A LOVE SO FIERCE (Acis Records) "David Ashley White’s solo organ works comprise what the composer calls a ‘small but indispensable’ part of his extensive catalogue of anthems, service music and hymns. Played with forceful authority by Daryl Robinson on the magnificent instrument at Houston’s Christ Church Cathedral, this powerful recording shows White’s affinity with the gravity and radiance that only an organ brings – in this case an Aeolian-Skinner, Opus 976, installed in 1938, with 66 stops, 90 ranks and 5045 pipes – and the devotional music that is its core repertoire. The title-track, A Love So Fierce and Free, has a Shakespearean pace and solemnity tempered by an open American West sensibility. Night Cries was written for a recital at the Piccolo Spoleto Festival and shows off the organ’s full range of possibilities and demands immersed in darker regions, with an appropriately Southern musical drawl. White’s comprehensive Come, Pure Hearts, commissioned by Robinson for his Master’s recital at Rice University’s Shepherd School of Music, is a set of often phantasmagoric variations cushioned by a sumptuous deep bass. His Psalm 88, with its songs, pipings and keening played exquisitely by oboist Grace Tice, unfolds with a kind of order Bach would have appreciated. The recital begins with an exuberantly Bachian Fanfare for St Anthony and ends with the splendid Brewer’s Trumpet. In the midst of it all, White’s hymn tune PROFFITT, featuring mezzo-soprano Sarah Mesko and percussionist Jesús Pacheco Mánuel, captures the hymn’s ‘endless dance of love and light’ with the innocence of a summer night; at 70 seconds it’s also an excellent addition to audiophile playlists." Gramophone Magazine, February 2022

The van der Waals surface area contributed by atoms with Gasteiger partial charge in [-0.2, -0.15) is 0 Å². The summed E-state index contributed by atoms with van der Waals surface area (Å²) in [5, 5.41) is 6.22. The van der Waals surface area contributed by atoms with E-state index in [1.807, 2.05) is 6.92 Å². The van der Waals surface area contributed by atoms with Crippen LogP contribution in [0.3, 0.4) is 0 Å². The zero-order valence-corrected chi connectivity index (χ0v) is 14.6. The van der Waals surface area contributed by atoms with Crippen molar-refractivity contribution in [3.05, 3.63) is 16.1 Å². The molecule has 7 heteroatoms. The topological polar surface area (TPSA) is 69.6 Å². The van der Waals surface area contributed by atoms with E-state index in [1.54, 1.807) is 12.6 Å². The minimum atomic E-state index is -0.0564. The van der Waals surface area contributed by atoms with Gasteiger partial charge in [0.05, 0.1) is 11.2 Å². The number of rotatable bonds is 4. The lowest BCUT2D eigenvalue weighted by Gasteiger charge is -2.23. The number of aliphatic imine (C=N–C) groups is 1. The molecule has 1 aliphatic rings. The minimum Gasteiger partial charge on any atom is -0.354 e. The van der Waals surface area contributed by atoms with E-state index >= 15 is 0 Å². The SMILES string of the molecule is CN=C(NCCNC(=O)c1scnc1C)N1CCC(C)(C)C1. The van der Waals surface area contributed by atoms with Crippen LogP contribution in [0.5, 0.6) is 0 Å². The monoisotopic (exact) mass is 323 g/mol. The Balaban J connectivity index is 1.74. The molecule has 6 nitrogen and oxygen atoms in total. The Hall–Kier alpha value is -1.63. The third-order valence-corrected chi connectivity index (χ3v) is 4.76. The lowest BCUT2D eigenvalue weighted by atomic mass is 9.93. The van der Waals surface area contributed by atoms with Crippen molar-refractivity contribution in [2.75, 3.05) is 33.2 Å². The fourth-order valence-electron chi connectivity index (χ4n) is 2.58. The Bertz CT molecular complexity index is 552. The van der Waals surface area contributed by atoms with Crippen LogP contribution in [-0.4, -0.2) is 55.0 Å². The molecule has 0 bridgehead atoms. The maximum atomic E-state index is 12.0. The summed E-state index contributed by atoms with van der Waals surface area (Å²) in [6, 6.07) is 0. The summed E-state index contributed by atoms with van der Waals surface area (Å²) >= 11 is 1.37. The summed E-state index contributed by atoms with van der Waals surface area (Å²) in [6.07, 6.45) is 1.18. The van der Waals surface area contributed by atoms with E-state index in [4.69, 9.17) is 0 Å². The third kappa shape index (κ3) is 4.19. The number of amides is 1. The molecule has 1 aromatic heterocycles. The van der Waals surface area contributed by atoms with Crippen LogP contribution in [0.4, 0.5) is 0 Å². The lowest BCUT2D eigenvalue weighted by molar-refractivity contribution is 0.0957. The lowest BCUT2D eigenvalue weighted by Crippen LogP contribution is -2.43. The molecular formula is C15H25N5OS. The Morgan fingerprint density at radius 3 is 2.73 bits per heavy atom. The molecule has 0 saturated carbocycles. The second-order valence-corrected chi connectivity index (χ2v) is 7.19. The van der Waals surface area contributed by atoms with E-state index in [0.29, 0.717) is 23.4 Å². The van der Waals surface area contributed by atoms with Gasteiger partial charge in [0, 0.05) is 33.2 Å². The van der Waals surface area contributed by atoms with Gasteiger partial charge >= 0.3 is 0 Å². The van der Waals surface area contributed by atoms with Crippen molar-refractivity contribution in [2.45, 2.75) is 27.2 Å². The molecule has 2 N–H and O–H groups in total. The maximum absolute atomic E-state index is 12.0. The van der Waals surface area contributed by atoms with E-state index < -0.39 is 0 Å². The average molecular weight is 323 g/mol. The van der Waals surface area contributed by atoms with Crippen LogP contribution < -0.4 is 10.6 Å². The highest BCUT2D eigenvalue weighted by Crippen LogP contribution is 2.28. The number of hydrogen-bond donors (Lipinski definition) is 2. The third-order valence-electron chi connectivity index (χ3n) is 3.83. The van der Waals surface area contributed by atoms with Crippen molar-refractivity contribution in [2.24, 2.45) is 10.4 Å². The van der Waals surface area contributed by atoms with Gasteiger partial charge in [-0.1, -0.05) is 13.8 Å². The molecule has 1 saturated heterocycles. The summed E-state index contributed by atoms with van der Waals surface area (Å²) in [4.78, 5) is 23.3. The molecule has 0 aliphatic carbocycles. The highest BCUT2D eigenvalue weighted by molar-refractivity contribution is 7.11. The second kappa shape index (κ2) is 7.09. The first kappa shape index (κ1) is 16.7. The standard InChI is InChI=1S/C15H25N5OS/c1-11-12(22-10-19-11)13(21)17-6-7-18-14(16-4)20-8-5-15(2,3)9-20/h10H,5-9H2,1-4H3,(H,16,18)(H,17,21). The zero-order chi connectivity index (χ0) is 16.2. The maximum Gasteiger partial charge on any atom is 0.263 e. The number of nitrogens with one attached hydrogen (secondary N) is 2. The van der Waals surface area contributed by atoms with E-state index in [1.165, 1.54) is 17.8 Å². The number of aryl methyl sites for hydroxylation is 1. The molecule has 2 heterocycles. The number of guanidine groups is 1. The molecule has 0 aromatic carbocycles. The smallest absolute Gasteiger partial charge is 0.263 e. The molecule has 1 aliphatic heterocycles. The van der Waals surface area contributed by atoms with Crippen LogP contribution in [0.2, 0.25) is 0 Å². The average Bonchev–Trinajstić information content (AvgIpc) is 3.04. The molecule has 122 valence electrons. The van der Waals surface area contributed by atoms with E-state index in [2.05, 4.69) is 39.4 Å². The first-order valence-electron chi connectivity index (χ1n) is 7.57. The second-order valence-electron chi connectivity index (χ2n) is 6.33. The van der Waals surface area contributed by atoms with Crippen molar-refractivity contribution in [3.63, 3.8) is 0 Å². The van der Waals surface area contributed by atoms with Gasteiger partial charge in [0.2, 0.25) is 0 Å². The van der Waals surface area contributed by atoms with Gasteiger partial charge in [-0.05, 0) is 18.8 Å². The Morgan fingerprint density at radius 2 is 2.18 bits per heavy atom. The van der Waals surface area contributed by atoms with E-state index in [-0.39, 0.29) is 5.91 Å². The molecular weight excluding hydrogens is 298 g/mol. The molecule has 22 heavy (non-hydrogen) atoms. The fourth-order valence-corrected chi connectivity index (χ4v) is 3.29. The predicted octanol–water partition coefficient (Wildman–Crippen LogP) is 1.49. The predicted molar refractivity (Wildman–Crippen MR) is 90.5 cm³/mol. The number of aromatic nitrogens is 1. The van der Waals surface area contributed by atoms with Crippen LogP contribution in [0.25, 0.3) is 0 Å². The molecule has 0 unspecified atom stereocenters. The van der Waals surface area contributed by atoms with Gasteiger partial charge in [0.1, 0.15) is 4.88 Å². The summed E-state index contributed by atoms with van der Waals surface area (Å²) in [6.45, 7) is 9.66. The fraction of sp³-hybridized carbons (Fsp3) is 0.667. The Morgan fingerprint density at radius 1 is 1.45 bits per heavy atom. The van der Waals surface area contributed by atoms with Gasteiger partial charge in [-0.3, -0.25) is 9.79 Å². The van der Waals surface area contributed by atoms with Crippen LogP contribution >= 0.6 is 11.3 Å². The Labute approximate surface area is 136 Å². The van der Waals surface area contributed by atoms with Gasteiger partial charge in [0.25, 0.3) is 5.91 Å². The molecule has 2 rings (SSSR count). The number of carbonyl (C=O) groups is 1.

AMERICAN FANTASIA (Gothic Records) "This program is as big and ambitious as the instrument; all but three of the works on the CD are by American composers, and everything is bold and exciting. (Of those not from the U.S., two--David Briggs and Jason Roberts--are presently living in New York City. The third, Jeanne Demessieux, made unforettable recital tours here in the 1950s.) Organist Daryl Robinson, a native of Houston and former student of Ken Cowan, does a wonderful job on this CD, painting a grand vision of the instrument entirely suitable to the venue and the great dreamer for whom it is named. The creativity of organ composers of our time is highlighted, and the result is both thrilling and edifying. The opening piece by Aaron David Miller is "Fantasia on a Theme by Gustav Holst." This work was commissioned for the recording and we hear its world premiere. The piece focuses on the hymn tune THAXTED, originally heard as part of "Jupiter, the Bringer of Jollity" from Holst's beloved suite "The Planets, Op. 32". This haunting tune is also sung in the U.K. to the text "I Vow to Thee, My Country" and to several texts in U.S. hymnals. As I listen to this piece, I think of the long shadow cast by Gerre Hancock. While the composition is very fresh and original--almost a fantast and fugue, with a commanding and quirky opening theme giving way to a quiet statement of the tune, which in turn works up to an apotheosis--there is something of this piece that speaks to me of a tradition, a school of composition, to which any composer would be glad to belong. Perhaps a Fifth Avenue School--a high church, urban, Episcopal style, where intelligence, faith, and ceremony find common ground; a certain anglophilia but also a francophilia, and above all a genial American vier of it all. Not bad. I'm very grateful that Calvin Hampton's "Lullaby" from Suite No. 2 was included. It's a humble masterpiece and should be regarded as canonical repertoire--the stuff of many, many a master's recital. Bringing it back into print would be an excellent first step. I appreciated seeing teh late Harry Huff's description of the piece in the PDF booklet--words which are very familiar to met, but need dissemintation. My sole concern is that the work was recorded at a rather low loevel compared to the bigger pieces on the program--both on car and home stereos I found this issue. The piece should be soft and quiet, but easily audible. Get a score of this piece, by hook or by crook (well, not by crook) and learn it. Gerre Hancock's "Air" from 1960 is here, as is a wonderful setting of "Attende Domine" by Jeanne Demmesieux. Both of these are on the quiet side, in terms of playback; both are rendered beautifully. There is nothing on the CD that I do not like. Out of the remaining tracks, I would point out David Briggs's "Variations on NICAEA" also both commissioned and premiered for this occasion. It's a technical and stylistic tour de force. The recording includes a fine performance of the Drupré "Variations sur un noël," and the delightful "Rumba for Organ and Percussion" by George Baker--yet another commission/premiere. This light-hearted pieces ends the program on a rousing, crowd-friendly note. Recommended." The American Organist Magazine, February 2019